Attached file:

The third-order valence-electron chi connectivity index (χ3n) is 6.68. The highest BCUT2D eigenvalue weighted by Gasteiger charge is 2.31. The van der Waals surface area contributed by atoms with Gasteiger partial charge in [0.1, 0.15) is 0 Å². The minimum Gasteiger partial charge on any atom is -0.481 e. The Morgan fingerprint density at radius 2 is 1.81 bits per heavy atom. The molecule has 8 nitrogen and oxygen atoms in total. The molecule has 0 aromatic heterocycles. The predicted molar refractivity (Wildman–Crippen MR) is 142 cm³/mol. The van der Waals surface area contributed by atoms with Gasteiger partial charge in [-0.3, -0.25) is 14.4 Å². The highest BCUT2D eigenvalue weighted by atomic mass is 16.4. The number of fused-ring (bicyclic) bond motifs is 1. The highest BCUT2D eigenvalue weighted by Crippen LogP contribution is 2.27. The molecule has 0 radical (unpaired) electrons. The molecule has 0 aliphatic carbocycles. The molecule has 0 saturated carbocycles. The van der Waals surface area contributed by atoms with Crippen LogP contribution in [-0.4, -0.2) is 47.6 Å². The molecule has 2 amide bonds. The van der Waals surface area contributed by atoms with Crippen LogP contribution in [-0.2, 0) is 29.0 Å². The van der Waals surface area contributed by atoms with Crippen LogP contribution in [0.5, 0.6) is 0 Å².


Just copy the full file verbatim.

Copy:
The third-order valence-electron chi connectivity index (χ3n) is 6.68. The highest BCUT2D eigenvalue weighted by Gasteiger charge is 2.31. The van der Waals surface area contributed by atoms with Gasteiger partial charge in [0.1, 0.15) is 0 Å². The minimum Gasteiger partial charge on any atom is -0.481 e. The Morgan fingerprint density at radius 2 is 1.81 bits per heavy atom. The molecule has 8 nitrogen and oxygen atoms in total. The molecule has 0 aromatic heterocycles. The predicted molar refractivity (Wildman–Crippen MR) is 142 cm³/mol. The van der Waals surface area contributed by atoms with Gasteiger partial charge in [-0.3, -0.25) is 14.4 Å². The highest BCUT2D eigenvalue weighted by atomic mass is 16.4. The number of fused-ring (bicyclic) bond motifs is 1. The highest BCUT2D eigenvalue weighted by Crippen LogP contribution is 2.27. The molecule has 0 radical (unpaired) electrons. The molecule has 0 aliphatic carbocycles. The molecule has 0 saturated carbocycles. The van der Waals surface area contributed by atoms with Crippen LogP contribution in [-0.4, -0.2) is 47.6 Å². The molecule has 2 amide bonds. The van der Waals surface area contributed by atoms with Crippen LogP contribution in [-0.2, 0) is 29.0 Å². The van der Waals surface area contributed by atoms with Crippen LogP contribution in [0.5, 0.6) is 0 Å².